Alleged $9 Million Hacking Ring Exposed

Alleged $9 Million Hacking Ring Exposed
Alleged $9 Million Hacking Ring Exposed 

By Tim Wilson
Nov 11, 2009

A group of alleged hackers from Eastern Europe has been indicted on 
charges of hacking into a computer network operated by the Atlanta-based 
credit card processing company RBS WorldPay, which is part of the Royal 
Bank of Scotland.

Eight individuals, mostly from Russia and Estonia, have been charged. 
The 16-count indictment charges four of the defendants with conspiracy 
to commit wire fraud, wire fraud, conspiracy to commit computer fraud, 
computer fraud, access device fraud, and aggravated identity theft.

The indictment alleges the group used sophisticated hacking techniques 
to compromise the data encryption that was used by RBS WorldPay to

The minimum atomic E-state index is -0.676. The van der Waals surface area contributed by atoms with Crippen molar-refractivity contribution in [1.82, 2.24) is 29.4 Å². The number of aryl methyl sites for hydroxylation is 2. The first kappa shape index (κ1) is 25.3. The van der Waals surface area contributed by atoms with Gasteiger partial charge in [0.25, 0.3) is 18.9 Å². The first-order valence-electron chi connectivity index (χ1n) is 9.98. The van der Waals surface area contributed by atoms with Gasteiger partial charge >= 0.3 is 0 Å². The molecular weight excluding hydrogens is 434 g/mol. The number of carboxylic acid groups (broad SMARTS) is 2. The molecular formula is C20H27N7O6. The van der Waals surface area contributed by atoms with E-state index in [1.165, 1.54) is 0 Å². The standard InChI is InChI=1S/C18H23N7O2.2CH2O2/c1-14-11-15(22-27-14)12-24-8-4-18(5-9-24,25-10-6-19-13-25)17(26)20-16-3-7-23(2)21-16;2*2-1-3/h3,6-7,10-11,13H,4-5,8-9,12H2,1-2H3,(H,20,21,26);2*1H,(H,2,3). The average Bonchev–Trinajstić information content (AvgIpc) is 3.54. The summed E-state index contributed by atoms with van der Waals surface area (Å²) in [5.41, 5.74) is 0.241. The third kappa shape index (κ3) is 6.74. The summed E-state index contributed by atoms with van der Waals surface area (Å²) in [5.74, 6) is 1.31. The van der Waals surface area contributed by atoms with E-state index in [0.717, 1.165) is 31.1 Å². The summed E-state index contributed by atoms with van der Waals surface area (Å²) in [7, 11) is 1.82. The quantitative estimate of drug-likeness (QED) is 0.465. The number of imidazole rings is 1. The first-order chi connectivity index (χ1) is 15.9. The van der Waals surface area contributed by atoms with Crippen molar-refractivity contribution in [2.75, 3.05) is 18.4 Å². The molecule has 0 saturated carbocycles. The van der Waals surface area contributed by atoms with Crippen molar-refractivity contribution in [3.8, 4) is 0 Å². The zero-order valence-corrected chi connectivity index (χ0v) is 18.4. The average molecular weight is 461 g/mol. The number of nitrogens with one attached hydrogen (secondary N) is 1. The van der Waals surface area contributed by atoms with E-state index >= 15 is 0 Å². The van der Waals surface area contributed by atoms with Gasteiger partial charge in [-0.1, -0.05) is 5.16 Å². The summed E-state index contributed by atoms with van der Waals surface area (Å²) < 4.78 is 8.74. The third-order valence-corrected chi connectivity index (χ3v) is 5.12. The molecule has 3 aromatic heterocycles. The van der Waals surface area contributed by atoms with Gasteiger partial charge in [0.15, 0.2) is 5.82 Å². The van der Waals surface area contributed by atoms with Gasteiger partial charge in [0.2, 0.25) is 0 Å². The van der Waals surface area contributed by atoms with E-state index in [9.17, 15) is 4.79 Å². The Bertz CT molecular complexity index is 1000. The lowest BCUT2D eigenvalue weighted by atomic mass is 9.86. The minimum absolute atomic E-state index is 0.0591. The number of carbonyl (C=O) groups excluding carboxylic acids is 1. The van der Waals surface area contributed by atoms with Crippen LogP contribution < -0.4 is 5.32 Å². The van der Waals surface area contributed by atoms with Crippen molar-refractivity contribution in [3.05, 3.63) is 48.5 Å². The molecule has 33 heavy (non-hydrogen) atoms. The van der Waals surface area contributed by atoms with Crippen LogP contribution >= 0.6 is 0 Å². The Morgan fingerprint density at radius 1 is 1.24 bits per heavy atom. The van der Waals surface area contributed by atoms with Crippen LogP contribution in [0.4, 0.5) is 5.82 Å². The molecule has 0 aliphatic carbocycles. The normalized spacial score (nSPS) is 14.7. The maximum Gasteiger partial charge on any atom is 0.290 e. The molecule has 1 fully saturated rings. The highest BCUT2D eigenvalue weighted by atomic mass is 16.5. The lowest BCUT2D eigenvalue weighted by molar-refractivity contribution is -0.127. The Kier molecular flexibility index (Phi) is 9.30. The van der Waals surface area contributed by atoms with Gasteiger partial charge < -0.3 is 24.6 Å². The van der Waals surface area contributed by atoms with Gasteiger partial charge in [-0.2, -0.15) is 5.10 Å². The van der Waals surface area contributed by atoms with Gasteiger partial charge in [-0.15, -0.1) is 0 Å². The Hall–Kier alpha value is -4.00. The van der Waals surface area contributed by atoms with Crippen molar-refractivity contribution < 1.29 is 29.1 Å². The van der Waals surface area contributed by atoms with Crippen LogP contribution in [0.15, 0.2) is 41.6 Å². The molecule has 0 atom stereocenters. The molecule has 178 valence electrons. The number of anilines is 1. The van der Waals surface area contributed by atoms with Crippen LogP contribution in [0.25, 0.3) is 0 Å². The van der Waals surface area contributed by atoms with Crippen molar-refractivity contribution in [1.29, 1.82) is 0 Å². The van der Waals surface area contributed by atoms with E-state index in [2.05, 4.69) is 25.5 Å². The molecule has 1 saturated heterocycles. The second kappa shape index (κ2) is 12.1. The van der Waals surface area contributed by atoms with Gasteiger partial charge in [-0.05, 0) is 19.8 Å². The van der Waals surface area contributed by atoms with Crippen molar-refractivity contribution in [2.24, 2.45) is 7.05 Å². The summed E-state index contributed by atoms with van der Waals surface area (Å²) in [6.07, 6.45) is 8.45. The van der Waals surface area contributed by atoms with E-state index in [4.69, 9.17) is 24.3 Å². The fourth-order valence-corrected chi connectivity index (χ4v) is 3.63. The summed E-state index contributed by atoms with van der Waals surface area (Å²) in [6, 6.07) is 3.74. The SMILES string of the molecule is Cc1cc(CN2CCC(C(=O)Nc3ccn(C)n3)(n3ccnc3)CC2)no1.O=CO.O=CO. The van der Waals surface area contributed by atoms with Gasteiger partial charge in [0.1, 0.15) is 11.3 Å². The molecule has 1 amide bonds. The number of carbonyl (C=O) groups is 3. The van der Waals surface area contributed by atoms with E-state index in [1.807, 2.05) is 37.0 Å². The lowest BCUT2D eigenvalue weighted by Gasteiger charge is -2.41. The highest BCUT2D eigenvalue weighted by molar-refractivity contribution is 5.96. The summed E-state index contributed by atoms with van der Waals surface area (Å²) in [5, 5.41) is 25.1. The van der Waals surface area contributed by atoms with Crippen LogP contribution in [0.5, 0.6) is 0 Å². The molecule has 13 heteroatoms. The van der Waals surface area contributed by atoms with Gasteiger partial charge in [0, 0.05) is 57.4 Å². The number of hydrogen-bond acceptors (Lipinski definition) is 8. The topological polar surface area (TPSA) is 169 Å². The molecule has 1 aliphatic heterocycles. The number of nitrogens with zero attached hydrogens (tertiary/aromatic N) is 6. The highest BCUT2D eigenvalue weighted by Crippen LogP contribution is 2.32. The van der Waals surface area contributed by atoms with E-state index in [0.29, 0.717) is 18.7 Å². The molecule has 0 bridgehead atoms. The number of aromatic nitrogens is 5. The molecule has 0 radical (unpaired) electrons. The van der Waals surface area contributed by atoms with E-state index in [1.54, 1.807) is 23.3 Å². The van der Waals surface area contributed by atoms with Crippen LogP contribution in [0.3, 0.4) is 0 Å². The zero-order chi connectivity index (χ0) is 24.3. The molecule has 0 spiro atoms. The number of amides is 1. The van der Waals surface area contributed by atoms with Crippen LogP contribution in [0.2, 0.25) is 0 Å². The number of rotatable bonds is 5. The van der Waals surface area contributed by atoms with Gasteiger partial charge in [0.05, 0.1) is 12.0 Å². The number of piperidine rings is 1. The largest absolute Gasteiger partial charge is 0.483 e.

protect customer data on payroll debit cards. Payroll debit cards are 
used by various companies to pay their employees. By using a payroll 
debit card, employees are able to withdraw their regular salaries from 
an ATM.

Once the encryption on the card processing system was compromised, the 
hacking ring allegedly raised the account limits on compromised 
accounts, and then provided a network of "cashers" with 44 counterfeit 
payroll debit cards, which were used to withdraw more than $9 million 
from more than 2,100 ATMs in at least 280 cities worldwide, including 
cities in the United States, Russia, Ukraine, Estonia, Italy, Hong Kong, 
Japan, and Canada. The $9 million loss occurred within a span of less 
than 12 hours.

The hackers then allegedly sought to destroy data stored on the card 
processing network in order to conceal their hacking activity. The 
indictment alleges that the "cashers" were allowed to keep 30 to 50 
percent of the stolen funds, but transmitted the bulk of those funds 
back to the defendants. Upon discovering the unauthorized activity, RBS 
WorldPay immediately reported the breach.


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